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Pop Music | LATIN MUSIC

The starmaker

To revive a struggling L.A. radio station, Pepe Garza took a field trip to the streets and started airing what he heard. The result: a craze for narcocorridos, banda/hip-hop and a string of unexpected Latino hits.

March 07, 2004|Agustin Gurza | Times Staff Writer

Garza and his new boss, Eddie Leon, decided Que Buena had to be totally different from its direct competitors in Mexican radio, La Nueva and La Raza. Garza noticed that he didn't recognize any of the artists who were advertised at local nightclubs frequented by Mexican immigrants. So the radio executives decided to do an informal audience survey.

They walked along Pacific Boulevard in Huntington Park, the heart of L.A.'s burgeoning immigrant community, and asked people what they listened to. They talked to motorists with tape decks blaring, to clerks in record stores, to people waiting at bus stops with portable CD players.

"We came to realize that the music being heard on the street was not the same as the music heard on the radio," Garza says. "When we started playing all these unknown artists, nobody was expecting it."

Garza says he didn't wait for anybody to bring him CDs, often released by the artists themselves. He bought them at local record stores and just put them on the air. The first song he programmed was called "Se Les Pelo Baltazar" (Baltazar Got Away) by Las Voces del Rancho, a local duo on Pedro Rivera's independent label. "The next day," Garza recalls, "it was the most requested song and I said, 'Eureka!' "

Garza was also struck by the bold male voice that offered a brief spoken introduction on the "Baltazar" record. He asked the label to send the kid over to record a similar promo for the station. It turned out the voice belonged to Lupillo Rivera, who took the opportunity to tell Garza, "I'm a singer too."

Even though Garza had no faith in the wannabe, he took a chance with a tune by Lupillo called "El Moreno," a comical corrido about a town drunk. The song became a smash, Lupillo became an international celebrity, and Que Buena was on its way to becoming the fifth-ranked station in Los Angeles.

"I owe him a lot," Lupillo says of Garza. "They [La Que Buena] were the first ones to play me, and they'll always be in my heart no matter what happens."

A young singer's bravado

Nobody symbolizes Que Buena's grass-roots success -- and the challenges facing it -- more than Lupillo, the biggest star to emerge from L.A.'s immigrant underground.

Garza can't forget the day he first witnessed the charismatic young singer's energy, bravado -- and power to connect with the masses. It was at a station-sponsored Cinco de Mayo festival at MacArthur Park in 1999, when Lupillo was still a relative unknown.

"He gets up on stage and lets out a big belly laugh, like he really loves being there," Garza recalls. "The people start to scream and I don't know what happened, some sort of magic ... as if they had known him all their lives. It was craziness. And I said, "Ay! Where did this come from?' "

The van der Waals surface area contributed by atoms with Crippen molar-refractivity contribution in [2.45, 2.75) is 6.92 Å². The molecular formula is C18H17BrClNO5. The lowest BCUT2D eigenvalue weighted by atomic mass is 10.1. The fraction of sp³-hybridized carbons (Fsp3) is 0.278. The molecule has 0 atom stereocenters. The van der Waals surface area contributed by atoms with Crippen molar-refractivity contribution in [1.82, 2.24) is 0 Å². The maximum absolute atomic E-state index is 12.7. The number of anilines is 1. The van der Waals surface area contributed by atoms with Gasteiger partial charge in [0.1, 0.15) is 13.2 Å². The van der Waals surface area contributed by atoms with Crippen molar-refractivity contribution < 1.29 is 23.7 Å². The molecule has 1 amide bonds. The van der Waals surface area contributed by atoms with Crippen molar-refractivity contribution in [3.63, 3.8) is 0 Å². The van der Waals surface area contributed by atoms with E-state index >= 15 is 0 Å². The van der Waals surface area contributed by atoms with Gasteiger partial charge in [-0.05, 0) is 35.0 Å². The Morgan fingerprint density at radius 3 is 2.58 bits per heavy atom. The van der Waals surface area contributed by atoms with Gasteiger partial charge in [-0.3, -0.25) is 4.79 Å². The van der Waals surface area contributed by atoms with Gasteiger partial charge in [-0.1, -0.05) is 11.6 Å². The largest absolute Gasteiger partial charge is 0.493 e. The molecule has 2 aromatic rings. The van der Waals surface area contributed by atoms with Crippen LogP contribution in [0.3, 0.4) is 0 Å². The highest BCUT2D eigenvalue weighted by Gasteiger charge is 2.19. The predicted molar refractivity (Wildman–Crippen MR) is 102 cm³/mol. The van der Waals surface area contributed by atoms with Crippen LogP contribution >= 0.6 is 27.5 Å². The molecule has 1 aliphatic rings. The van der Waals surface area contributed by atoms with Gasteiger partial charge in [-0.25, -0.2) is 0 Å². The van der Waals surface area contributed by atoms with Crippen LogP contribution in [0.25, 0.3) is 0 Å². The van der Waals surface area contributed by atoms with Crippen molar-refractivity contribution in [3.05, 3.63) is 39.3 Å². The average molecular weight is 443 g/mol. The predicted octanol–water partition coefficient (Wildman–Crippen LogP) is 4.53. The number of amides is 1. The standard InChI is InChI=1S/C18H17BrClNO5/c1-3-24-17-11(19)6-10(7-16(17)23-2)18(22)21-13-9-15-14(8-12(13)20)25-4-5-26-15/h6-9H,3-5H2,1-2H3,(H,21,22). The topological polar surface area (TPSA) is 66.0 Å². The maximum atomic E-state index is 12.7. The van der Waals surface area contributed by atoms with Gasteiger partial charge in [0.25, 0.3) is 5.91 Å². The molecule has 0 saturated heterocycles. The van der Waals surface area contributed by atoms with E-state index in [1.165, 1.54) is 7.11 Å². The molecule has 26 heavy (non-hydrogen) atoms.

The radio programmer and the singer, both with shaved heads, rode that wave of popularity together. Lupillo's yearly arrival on Que Buena's red carpet, with his white Stetson, his fashionable dark suits and his lusty Mexican yells, always created a sensation. But this year, for the first time since the station's awards were launched, Lupillo was not scheduled to appear, the result of a touchy behind-the-scenes dispute.

Garza says the artist agreed to perform -- but only if he could be guaranteed at least two awards. Lupillo denies that and says his beef with Garza started because the station wasn't playing his latest single, ironically titled "Dame por Muerto" (Give Me Up for Dead), from his new live album, his first for the big Univision label.

Whatever the truth, Lupillo told Garza he'd be skipping the Que Buena awards. The singer turned instead to La Raza (KLAX, 97.9 FM), offering a sensational promotional idea to Garza's archrival. Lupillo donated his 1998 Ferrari sports car to be awarded to a lucky listener, one of the most spectacular station giveaways in local Latin radio history. Just days before Que Buena's awards ceremony, Lupillo himself appeared before an estimated 10,000 fans at Plaza Mexico, a Latino shopping center in Lynwood, to give away the car and perform for over an hour, all broadcast live on La Raza.

Nobody at Que Buena pretends that didn't hurt, coming from a singer who owes his initial success to the station. But then came a twist as dramatic as one of Lupillo's songs.

On Dec. 2, two days after the Ferrari giveaway, the singer was involved in a serious car crash driving through northern Mexico with two bodyguards. Lupillo was not gravely injured, but the widely publicized accident gave him a chance to reconsider his snub of his old benefactor. From his hospital room in Ciudad Juarez, Garza recalls, Lupillo called and asked, "Can I come on your show, compa?"

Midway through the awards ceremony, Garza stepped out on stage to announce a surprise guest. From the wings, Lupillo appeared on crutches, his shorts displaying his injured leg in a cast.

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